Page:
Nancy Lewis, RN
Diabetes Education Manager & Educator
Aimee Dupree, RN
P: (254) 751-4257
F: (254) 751-4350
At Providence we commit ourselves to serving all persons with diabetes by providing quality, comprehensive diabetes self-management education and skills.
We believe that education is the key to empowering the person with diabetes to better manage his or her disease, thereby enabling our clients to experience a better quality of life.
Our mission is supported through a diabetic self care program that is easily accessed, promotes knowledge, behavioral changes and skills necessary for lifestyle alteration. Our goal is to empower health care providers, persons with diabetes and their families to become informed and remain current with diabetes management skills in order to promote health and prevent complications. We are also dedicated to being a diabetes educational resource in the heart of Central Texas.
What is Diabetes?
Diabetes (diabetes mellitus) is classed as a metabolism disorder. Metabolism refers to the way our bodies use digested food for energy and growth. Most of what we eat is broken down into glucose. Glucose is a form of sugar in the blood – it is the principal source of fuel for our bodies.
When our food is digested the glucose makes its way into our bloodstream. Our cells use the glucose for energy and growth. However, glucose cannot enter our cells without insulin being present – insulin makes it possible for our cells to take in the glucose. Insulin is a hormone that is produced by the pancreas. After eating, the pancreas automatically releases an adequate quantity of insulin to move the glucose present in our blood into the cells, and lowers the blood sugar level.
A person with diabetes has a condition in which the quantity of glucose in the blood is too elevated (hyperglycemia). This is because the body either does not produce enough insulin, produces no insulin, or has cells that do not respond properly to the insulin the pancreas produces. This results in too much glucose building up in the blood. So even though the blood has plenty of glucose, the cells are not getting it for their essential energy and growth requirements.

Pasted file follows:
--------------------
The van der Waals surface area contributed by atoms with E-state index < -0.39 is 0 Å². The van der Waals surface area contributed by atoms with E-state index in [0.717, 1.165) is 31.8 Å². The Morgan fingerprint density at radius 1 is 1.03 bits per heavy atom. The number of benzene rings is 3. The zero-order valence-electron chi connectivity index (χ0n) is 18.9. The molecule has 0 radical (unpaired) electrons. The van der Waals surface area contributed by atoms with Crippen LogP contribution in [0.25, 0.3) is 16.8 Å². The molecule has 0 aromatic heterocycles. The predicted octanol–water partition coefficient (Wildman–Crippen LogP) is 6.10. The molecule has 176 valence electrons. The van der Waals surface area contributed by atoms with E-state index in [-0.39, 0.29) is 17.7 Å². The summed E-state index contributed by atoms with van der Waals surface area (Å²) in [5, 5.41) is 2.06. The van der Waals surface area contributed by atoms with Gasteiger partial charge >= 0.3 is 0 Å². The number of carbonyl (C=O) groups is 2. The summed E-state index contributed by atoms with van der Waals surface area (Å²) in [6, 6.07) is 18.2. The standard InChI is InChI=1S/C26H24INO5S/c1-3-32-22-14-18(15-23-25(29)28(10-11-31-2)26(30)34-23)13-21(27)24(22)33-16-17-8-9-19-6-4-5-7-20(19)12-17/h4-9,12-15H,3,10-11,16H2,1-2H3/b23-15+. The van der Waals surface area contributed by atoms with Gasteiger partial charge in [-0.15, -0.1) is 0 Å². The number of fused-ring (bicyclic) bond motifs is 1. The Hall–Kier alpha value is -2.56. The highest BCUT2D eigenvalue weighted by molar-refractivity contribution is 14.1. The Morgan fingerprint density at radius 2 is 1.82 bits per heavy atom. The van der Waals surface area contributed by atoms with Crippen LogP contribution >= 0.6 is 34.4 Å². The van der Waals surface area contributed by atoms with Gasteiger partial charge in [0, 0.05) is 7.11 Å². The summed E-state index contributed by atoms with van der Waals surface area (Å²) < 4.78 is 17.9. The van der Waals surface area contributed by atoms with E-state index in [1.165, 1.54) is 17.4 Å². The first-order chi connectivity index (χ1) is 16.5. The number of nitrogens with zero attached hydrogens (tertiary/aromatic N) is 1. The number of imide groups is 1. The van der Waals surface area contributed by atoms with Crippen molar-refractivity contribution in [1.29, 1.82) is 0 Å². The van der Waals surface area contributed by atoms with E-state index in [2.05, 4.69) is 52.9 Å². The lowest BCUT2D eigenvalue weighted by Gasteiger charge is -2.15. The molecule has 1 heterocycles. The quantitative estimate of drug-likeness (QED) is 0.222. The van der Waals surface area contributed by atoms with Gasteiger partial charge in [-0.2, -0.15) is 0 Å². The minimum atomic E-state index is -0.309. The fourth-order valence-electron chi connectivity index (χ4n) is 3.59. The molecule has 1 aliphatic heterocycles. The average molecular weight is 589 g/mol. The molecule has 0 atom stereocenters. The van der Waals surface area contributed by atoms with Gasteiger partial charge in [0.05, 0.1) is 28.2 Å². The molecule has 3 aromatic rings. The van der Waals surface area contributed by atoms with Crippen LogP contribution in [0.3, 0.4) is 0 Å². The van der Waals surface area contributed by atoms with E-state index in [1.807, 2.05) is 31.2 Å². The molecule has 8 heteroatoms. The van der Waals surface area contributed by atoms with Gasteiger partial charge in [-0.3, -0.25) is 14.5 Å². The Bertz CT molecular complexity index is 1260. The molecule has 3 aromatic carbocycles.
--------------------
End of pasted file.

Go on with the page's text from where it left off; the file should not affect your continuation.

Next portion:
There are three main type of diabetes:
Type 1 Diabetes (sometimes called Juvenile Diabetes) is usually found in young children and teenagers, but can also occur later in life. In Type 1 Diabetes, your body is not producing insulin. The normal treatment for people with type 1 diabetes is daily injections of insulin; which keeps the blood sugar level within normal ranges.
Type 2 Diabetes (sometimes called mature onset diabetes) is the most common form of diabetes. With Type 2 diabetes your body might be producing too little insulin, or it might not be reacting to the insulin correctly. Either way, the end result is that glucose builds up in the bloodstream instead of going into the cells. Type 2 diabetes usually appears later in life, often between the ages of 35-45 years. As it often develops slowly, many people may not recognize the symptoms, and may have diabetes without knowing it. Left untreated, high blood sugar can cause serious long-term health problems.
Gestational Diabetes is a type of diabetes that is only suffered by 5% of pregnant women. In Gestational diabetes, a woman's blood sugar is higher than normal because of the other hormones produced during pregnancy interfere with insulin that is produced naturally. Gestational diabetes testing is done on the first OB visit and usually becomes apparent during the 24th to 28th weeks of pregnancy, and, in most cases, disappears once the baby is born . These women have an increased risk of having a baby with birth defects if BG is not managed (REF: Center for Disease Control). While there can be complications caused by gestational diabetes, these can be managed by careful attention to nutrition and blood sugar levels. Women with Gestational Diabetes have a 40-60% chance of developing type 2 diabetes in 10 years.
Could You Have Diabetes?
Statistics show 23.6 million Americans are believed to have the disease and approximately 500,000 new cases of diabetes are diagnosed every year. Symptoms vary or may not even be apparent. A simple blood screening is the first step. Common symptoms of diabetes include:
- Extreme thirst
- Frequent urination
- Intense hunger
- Blurred vision
- Unexplained weight loss or weight gain
- Weakness and fatigue
- Itchy skin
- Nausea and vomiting
- Skin infections
- Numbness or tingling in fingers or toes
- Sores slow to heal (especially on the feet)
Finding out you have diabetes can be upsetting, but it should not prevent you from living a long and happy life.
At Providence we offer you the opportunity to learn and manage your diabetes. When you are able to control your blood sugar levels, you can reduce the long-term complications of the disease. Unmanaged (or poorly managed) diabetes can lead to medical complications as serious as blindness, emergency amputations, or permanent damage to internal organs. Providence Diabetes Center offers you the opportunity to understand and learn how to self manage your diabetes. Diabetes self management is something everyone with diabetes should take seriously.